Now back to studying,
    cheers

  6. #16
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    Always end up going off on a tangent and posting way too much, in all the wrong places... even my little thread here should rather be under general...anyway here it is again...some insect info!

    Oh ja, Dizzy, where did you find that Perlid? Surely not in the Vaal? I think they are quite strong indicators of river health.

    Its amazing what aquatic insects can tell us about the state of a river. We wrote an exam about it on monday. Just by looking at what families are present in a river, one can tell it's level of pollution, what type of pollution, the duration of the pollution, even the date and place where a spill occured. Unlike fish, these insects can't move a great deal to escape pollution spills, and, because their life cycle's are known, one can date events...
    pretty cool how insects can be used like that for environmental-, and even criminal forensics.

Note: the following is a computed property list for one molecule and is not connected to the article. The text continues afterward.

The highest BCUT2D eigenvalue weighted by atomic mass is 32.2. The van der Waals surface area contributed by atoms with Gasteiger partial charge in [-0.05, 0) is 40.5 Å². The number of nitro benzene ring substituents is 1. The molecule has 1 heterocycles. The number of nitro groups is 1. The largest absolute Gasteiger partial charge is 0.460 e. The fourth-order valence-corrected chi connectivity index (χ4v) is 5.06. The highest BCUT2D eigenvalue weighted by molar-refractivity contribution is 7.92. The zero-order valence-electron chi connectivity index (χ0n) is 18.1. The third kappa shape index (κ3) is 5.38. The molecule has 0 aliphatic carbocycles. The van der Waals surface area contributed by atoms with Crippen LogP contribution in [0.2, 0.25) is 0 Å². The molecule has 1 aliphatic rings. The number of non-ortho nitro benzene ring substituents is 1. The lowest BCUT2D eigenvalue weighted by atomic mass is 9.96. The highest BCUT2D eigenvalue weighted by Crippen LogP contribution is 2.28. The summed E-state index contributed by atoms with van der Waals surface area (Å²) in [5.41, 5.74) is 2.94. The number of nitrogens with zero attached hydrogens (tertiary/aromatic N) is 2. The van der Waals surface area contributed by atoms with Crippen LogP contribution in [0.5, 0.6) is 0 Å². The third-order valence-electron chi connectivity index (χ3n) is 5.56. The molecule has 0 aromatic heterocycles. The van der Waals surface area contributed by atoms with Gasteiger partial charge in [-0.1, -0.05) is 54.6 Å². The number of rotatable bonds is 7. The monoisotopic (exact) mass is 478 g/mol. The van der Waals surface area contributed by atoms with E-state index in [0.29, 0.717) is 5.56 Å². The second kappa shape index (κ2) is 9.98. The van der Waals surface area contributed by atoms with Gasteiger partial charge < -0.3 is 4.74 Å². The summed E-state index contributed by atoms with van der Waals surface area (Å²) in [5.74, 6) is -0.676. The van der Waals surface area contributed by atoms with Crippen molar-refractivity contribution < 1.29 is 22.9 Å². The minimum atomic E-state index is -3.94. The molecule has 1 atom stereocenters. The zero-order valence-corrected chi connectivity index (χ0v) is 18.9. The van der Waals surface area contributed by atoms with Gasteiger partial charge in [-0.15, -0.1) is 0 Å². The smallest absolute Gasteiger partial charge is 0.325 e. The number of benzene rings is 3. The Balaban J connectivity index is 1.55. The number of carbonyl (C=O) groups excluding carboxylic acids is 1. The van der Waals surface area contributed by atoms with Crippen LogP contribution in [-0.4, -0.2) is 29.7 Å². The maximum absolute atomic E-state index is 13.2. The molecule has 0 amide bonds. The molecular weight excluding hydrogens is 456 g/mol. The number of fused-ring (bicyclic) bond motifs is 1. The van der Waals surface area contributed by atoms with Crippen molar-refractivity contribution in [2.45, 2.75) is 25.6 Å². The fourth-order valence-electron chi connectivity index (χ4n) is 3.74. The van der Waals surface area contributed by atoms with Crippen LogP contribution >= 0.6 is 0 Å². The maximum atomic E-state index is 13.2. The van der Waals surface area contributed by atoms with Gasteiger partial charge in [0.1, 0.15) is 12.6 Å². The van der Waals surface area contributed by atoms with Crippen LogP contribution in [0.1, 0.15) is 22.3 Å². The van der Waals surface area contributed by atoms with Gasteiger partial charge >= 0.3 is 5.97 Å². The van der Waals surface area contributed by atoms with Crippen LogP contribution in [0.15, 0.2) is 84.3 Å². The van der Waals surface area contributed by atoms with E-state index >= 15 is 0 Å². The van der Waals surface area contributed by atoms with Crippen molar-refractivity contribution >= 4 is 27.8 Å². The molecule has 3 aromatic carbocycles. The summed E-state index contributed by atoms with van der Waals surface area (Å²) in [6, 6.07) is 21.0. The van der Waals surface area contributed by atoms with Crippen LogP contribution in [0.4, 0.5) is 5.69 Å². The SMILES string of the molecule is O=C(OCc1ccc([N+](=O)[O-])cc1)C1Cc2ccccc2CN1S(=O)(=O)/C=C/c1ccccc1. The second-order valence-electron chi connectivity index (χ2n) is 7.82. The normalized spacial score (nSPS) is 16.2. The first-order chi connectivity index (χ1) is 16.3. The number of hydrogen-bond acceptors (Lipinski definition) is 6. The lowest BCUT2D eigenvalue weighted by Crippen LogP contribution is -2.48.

There is a specific South African Scoring System (SASS) where one compares the different insect families in riffles. Each receives a score and from that you can get a rough indication of river health. The beauty is that you only need to identify to the family level, which can quickly be learnt by general assistants, allowing large stretches of rivers to be rapidly assessed and monitored.

    I saw some glossy reports on the states of various reaches of certain river catchments, detailing the current state and threats and impacts. Not sure where these are available and whether they are done for all rivers, perhaps some of you guys know? I think they were called 'the state of the rivers report' or something to that effect...

    Anyway, that's enough of an aside!

  7. #17
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    Just another addition to my little collection of loooong posts here...


    I'm not up to date with what's going on at the Jonkershoek and Hartebeespoort Hatcheries, but I'm sure there are other forumers in the know. Wasn't Harties at one stage spawning LMs? I'll also ask about Gariep, didn't know there was a hatchery there.